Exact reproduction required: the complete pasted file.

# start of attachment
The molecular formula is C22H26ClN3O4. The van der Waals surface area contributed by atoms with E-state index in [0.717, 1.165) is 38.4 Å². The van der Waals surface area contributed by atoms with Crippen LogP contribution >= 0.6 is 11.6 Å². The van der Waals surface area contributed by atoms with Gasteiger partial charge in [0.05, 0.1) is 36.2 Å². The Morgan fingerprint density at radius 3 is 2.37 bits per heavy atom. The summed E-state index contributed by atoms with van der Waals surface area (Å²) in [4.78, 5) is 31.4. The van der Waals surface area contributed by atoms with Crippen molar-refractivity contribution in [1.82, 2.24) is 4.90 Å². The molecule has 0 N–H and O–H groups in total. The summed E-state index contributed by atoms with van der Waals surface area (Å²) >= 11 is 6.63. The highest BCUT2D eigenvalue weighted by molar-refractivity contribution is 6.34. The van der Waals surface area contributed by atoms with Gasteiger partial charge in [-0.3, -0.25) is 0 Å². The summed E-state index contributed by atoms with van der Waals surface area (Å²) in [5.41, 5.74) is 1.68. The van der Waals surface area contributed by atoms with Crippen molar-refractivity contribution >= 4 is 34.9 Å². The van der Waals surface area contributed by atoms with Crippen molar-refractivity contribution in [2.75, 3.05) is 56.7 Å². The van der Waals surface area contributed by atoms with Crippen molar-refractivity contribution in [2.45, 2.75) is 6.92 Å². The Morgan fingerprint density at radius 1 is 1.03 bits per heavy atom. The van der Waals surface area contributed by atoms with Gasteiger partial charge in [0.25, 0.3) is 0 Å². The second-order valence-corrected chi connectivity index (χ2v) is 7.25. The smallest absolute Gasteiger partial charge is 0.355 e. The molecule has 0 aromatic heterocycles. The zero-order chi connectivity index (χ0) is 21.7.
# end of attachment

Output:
The molecular formula is C22H26ClN3O4. The van der Waals surface area contributed by atoms with E-state index in [0.717, 1.165) is 38.4 Å². The van der Waals surface area contributed by atoms with Crippen LogP contribution >= 0.6 is 11.6 Å². The van der Waals surface area contributed by atoms with Gasteiger partial charge in [0.05, 0.1) is 36.2 Å². The Morgan fingerprint density at radius 3 is 2.37 bits per heavy atom. The summed E-state index contributed by atoms with van der Waals surface area (Å²) in [4.78, 5) is 31.4. The van der Waals surface area contributed by atoms with Crippen molar-refractivity contribution in [1.82, 2.24) is 4.90 Å². The molecule has 0 N–H and O–H groups in total. The summed E-state index contributed by atoms with van der Waals surface area (Å²) >= 11 is 6.63. The highest BCUT2D eigenvalue weighted by molar-refractivity contribution is 6.34. The van der Waals surface area contributed by atoms with Gasteiger partial charge in [-0.3, -0.25) is 0 Å². The summed E-state index contributed by atoms with van der Waals surface area (Å²) in [5.41, 5.74) is 1.68. The van der Waals surface area contributed by atoms with Crippen molar-refractivity contribution >= 4 is 34.9 Å². The van der Waals surface area contributed by atoms with Crippen molar-refractivity contribution in [2.75, 3.05) is 56.7 Å². The van der Waals surface area contributed by atoms with Crippen molar-refractivity contribution in [2.45, 2.75) is 6.92 Å². The Morgan fingerprint density at radius 1 is 1.03 bits per heavy atom. The van der Waals surface area contributed by atoms with Gasteiger partial charge in [0.25, 0.3) is 0 Å². The second-order valence-corrected chi connectivity index (χ2v) is 7.25. The smallest absolute Gasteiger partial charge is 0.355 e. The molecule has 0 aromatic heterocycles. The zero-order chi connectivity index (χ0) is 21.7.